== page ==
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$x_n\leq y_n\ \forall n \in N \implies \inf x_n \leq \inf y_n$

It is obvious from the definition of infimum and supremum, $\sup x_n \leq y_n$ and $\inf x_n \leq x_n \leq y_n$. However I do not know how to use the definition to prove formally that $\sup x_n \leq \inf y_n$ and conclude that
$\inf x_n \leq \sup y_n$.

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  • $\begingroup$ $\sup x_n \le \inf y_n$ does not hold. Try some sequences with $x_n = y_n$. $\endgroup$
    – mschauer
    Nov 22 '18 at 21:41
  • $\begingroup$ I would be careful with your statement. It is true that if $x_{n} \leq c$ for some fixed real number $c$, then $\sup x_{n} \leq c$ as well. But if you are comparing a sequence $x_{n}$ to another sequence $y_{n}$ and find that $x_{n} \leq y_{n}$ for all $n$, that doesn't mean $\sup x_{n} \leq y_{n}$. The left hand side of the inequality is a fixed number, but which $n$ are you choosing for the right hand side? Here is an example: Take $x_{n} = 1 - \frac{2}{n}$ and $y_{n} = 1 - \frac{1}{n}$. Clealry, $x_{n} \leq y_{n}$ for all $n$. But $\sup \{x_{n}\} = 1$ which is bigger than all $y_{n}$. $\endgroup$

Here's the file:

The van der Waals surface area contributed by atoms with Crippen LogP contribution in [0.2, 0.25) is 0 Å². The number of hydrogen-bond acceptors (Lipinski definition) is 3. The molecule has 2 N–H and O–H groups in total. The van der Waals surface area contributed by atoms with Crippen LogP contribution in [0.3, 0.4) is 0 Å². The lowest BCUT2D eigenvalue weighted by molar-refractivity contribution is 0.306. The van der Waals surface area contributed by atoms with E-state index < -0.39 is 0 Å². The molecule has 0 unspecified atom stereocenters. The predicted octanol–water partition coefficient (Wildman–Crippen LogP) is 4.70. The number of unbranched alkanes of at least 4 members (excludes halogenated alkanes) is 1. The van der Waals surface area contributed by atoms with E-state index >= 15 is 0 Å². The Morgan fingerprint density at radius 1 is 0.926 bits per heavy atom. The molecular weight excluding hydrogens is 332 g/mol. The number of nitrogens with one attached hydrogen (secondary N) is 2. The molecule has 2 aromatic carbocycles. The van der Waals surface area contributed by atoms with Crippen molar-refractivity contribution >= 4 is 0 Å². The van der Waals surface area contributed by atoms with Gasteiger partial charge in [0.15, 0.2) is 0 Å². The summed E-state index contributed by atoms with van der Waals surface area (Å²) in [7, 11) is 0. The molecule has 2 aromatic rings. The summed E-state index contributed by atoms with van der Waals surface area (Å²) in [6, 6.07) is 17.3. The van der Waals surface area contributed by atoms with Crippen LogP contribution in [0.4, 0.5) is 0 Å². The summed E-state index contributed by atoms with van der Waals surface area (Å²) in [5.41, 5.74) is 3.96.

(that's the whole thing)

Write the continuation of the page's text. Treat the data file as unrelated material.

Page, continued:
– layman
    Nov 22 '18 at 21:41
  • $\begingroup$ It is not true that $\sup x_n \leq y_n$ and the sequences $x_n = 1/(n+1)$ and $y_n=1/n$ show for the left hand side is $1/2$ and the right hand side, when $n = 3$ is $1/3.$ $\endgroup$
    – William M.
    Nov 22 '18 at 21:41
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Note that $$ \inf x_n\leq x_n\le y_n $$ for all $n$. So $\inf x_n$ is a lower bound for $y_n$ whence $$ \inf x_n\leq \inf y_n. $$

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Assume by contradiction $$\inf x_n=x>\inf y_n=y$$therefore$$\forall 0<\epsilon <x-y,\exists N\qquad \forall n>N\to 0\le y_n-y<\epsilon<x-y$$which means that the exists $n\in \Bbb N$ such that $$y\le y_n<x\le x_n$$or equivalently $$y_n<x_n$$which is a contradiction. Therefore $x\le y$ and the proof is complete $\blacksquare$

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